Pandemic has forced women in the restaurant industry to re-evaluate the value of their work, study finds
Photo: Mémento Média
In a series of studies last year, economists documented the effects of the coronavirus pandemic and its financial fallout on women, especially in service occupations.
In inventorying the damage, they adopted the term “She-Cession” to describe the devastating and long-term impacts on women in the restaurant industry – financial and otherwise.
“We have seen long-term analyzes that show that women do certain jobs at a higher rate than men,” says Belinda Román, professor of economics at St. Mary’s University in San Antonio, mentioning the hospitality industry. , education and nursing, in addition to the fact that women are often the primary caregivers.
“Sadly, the pandemic has bubbled it to the fore,” she says. “Because this economic change was different from what we experienced, say, during the financial crisis (2007-2009), which affected men more than women. “
A May report from advocacy group One Fair Wage and UC Berkeley’s Food Work Research Center postulates that the restaurant industry, which is one of the largest employers of women and wage workers below the national minimum wage, plays a central role in perpetuating inequalities between women, especially women of color and working mothers.
The only fair wage A report surveyed more than 4,800 food service workers from October 20, 2020 to May 1, 2021 and found that more than 75% were considering leaving their jobs because of “low wages and tips.”
The “COVID health risks” were the second most common.
Reflecting the demographics of tip service workers, the majority (74%) of survey respondents were women. However, conditions are more severe for working mothers, according to the study. Nationally, working mothers reported contracting COVID-19 at higher rates than all other workers – 26% versus 19%.
Additionally, 70% of working mothers reported experiencing or witnessing hostile behavior from guests in direct response to their application of COVID-19 safety protocols.
Indeed, since Ohio restaurants were widely allowed to reopen, workers have been forced to become de facto health attendants, trying to enforce mask and social distancing protocols in what the Centers for Disease Control have called it one of the most dangerous environments in the pandemic.
During the state’s COVID-19 lockdown, officers from the Ohio Investigation Unit issued 613 citations related to pandemic health rules to 345 different companies across the state.
And a 2020 One Fair Wage study reported that restaurant workers were to experience ‘masked harassment,’ a phenomenon in which restaurant patrons asked a waiter to remove their masks to assess how much they should be tipped – which , if they did, put them at an increased risk of contracting the virus.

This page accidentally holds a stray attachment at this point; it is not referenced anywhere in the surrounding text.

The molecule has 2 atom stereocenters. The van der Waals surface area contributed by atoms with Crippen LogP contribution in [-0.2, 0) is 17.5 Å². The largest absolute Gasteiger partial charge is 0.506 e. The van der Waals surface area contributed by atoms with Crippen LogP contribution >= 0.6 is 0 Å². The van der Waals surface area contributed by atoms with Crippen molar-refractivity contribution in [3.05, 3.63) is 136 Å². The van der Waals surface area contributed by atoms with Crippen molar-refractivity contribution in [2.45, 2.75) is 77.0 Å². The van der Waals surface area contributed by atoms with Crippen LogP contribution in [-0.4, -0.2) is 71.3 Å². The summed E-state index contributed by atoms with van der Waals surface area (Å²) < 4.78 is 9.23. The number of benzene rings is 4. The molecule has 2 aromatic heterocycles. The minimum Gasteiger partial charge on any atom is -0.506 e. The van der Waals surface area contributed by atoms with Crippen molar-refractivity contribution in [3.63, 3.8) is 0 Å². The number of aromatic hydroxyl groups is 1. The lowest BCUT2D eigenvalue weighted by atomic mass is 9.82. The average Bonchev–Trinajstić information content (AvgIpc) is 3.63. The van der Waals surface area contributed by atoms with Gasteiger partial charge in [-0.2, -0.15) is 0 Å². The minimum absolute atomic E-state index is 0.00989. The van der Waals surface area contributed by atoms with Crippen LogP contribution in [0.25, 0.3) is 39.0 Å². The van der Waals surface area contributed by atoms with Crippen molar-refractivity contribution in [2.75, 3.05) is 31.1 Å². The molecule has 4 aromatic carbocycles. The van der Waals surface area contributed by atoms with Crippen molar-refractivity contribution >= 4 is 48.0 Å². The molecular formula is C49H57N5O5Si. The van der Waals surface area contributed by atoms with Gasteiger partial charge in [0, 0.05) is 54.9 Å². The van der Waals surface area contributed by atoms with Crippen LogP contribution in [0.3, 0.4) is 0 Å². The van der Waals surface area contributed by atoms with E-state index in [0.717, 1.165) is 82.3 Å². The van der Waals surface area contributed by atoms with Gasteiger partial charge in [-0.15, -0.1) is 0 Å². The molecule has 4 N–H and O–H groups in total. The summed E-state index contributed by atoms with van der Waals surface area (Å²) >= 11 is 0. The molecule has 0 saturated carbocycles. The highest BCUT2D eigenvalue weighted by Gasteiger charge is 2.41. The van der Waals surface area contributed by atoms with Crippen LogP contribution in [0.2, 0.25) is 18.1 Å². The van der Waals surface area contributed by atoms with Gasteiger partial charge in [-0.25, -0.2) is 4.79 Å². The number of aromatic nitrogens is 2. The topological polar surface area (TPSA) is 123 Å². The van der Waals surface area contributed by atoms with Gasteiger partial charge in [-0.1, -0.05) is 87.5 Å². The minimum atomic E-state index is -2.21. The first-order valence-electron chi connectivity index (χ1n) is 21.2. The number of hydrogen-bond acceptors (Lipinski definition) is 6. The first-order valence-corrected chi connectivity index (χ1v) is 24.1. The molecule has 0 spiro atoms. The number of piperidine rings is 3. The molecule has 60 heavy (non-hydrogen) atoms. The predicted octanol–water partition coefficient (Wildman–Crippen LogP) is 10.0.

Experts say these conditions have exacerbated pre-existing problems such as low hourly wages, sexual harassment, lack of health insurance and long working hours. The workers themselves say it’s not hard to see why so many people choose to leave.
“If you have access to a phone and you’re on social media, there’s no excuse not knowing how bad it can be,” said Alexandra Davalos, an office worker turned server interviewed by CityBeat sister paper the San Antonio Current. “But people who have never worked in the industry are somehow unaware of the emotional and physical burden it can take on a person. Hotel life is historically not a sustainable life for everyone, and people are fed up with the way it used to be.
A June 2021 report from the Ohio Restaurant Association (ORA) found that 65% of restaurant owners said staffing was a critical issue for them and 26% said finding workers was one of their top three concerns. ” most urgent “.
“This problem continues to force restaurants to limit hours, close on certain days and limit the capacity of customers,” says ORA.
And, according to the report, many restaurant owners believed the weekly $ 300 federal unemployment supplement was to blame for the shortage.
Which is what Román thinks was a factor employers weren’t counting on as they struggled to emerge from the pandemic crisis: the realization by women workers of their own worth.
“They never had time to stop and say, ‘Wait a minute. $ 7.50 an hour? I’m worth more than that, and my family needs more than that, ”she says. “To date, most have had the chance to step back and reassess. Imagine if we equalized the wages of women and everyone was a full partner in this economy. Imagine what this could do for our community. It’s just really hard to sell this idea because people tend to think, “Your gain is my loss. And it doesn’t have to be like that.
A version of this story was originally published by CityBeat’s sister newspaper, the San Antonio Current.
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